IEC National Advocacy Efforts
Codes & Standards
IEC is actively engaged in developing codes and standards for the electrical industry.
Through the national Codes & Standards Committee, IEC is directly involved in a large variety of codes and standards activities, including representation on 18 code making panels of the National Fire Protection Association's (NFPA) 70 National Electrical Code (NEC).
IEC works closely with the International Association of Electrical Inspectors (IAEI) and the National Electrical Manufacturers Association (NEMA) to develop the NEC. IEC also participates in the development of the National Electrical Safety Code (NESC) and reviews standards created by Underwriters Laboratories, Inc. (UL).
IEC participation directly impacts the electrical industry.
Code Making Process
A new edition of the National Electrical Code (NEC) is developed every three years in what is called a “code cycle.” The NEC is composed of 18 Code making panels (CMP) with IEC representatives on each panel as well as manufacturers, inspectors, users, installers, labor, consumers, testing labs, and special experts.
IEC strongly believes in building a strong workforce that can adapt to changing economic times and bolster the electrical contracting industry. In this aim, IEC reaches out to various audiences to create relationships and provide education about the electrical industry.
IEC proudly works with various organizations to help veterans ease the transition into the workforce.
The youth of today is the livelihood of tomorrow’s electrical industry. It is crucial that today's children not only take an interest in sciences but also realize all the benefits of learning a trade. In an effort to keep youth engaged in these subjects, IEC is actively involved in two youth programs:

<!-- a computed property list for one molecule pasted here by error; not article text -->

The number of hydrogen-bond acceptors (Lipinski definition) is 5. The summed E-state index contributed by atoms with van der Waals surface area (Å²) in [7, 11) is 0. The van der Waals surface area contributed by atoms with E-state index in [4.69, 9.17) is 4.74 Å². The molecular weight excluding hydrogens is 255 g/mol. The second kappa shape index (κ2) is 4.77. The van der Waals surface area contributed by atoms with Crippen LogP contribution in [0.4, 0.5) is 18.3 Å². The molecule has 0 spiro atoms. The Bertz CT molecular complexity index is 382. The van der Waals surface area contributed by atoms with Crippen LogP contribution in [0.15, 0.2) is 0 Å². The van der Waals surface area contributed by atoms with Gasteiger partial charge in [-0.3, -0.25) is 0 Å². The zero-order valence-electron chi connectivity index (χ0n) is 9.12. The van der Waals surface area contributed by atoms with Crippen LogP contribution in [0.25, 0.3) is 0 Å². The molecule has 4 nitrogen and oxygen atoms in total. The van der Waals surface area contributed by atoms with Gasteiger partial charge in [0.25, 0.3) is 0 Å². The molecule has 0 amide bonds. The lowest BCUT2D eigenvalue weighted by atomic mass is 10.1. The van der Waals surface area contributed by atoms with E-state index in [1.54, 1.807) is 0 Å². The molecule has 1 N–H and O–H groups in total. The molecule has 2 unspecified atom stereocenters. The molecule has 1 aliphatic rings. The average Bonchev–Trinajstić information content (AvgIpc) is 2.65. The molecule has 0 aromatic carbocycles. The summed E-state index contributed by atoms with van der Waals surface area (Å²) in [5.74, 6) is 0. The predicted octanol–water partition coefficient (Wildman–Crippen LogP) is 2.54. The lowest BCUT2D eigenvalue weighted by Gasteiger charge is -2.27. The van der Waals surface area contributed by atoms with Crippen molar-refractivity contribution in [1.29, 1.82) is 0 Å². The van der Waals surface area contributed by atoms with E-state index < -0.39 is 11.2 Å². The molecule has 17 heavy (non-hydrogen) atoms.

As merit shop contractors, there are certain legislative issues that directly impact the business of IEC members. Labor, energy, tax, jobs, and workforce development are all major political issues taking place at the national level that have the ability to greatly affect the electrical contracting industry.
There are a number of federal regulatory agencies whose actions and decisions may directly impact your business, the electrical trade, and the merit shop.
Many recent proposed new regulations have the potential to be costly and burdensome on IEC members, particularly smaller businesses. IEC makes sure to actively weigh in on any proposed regulatory changes affecting the electrical industry to ensure merit shop concerns are taken into consideration by key agency decision-makers.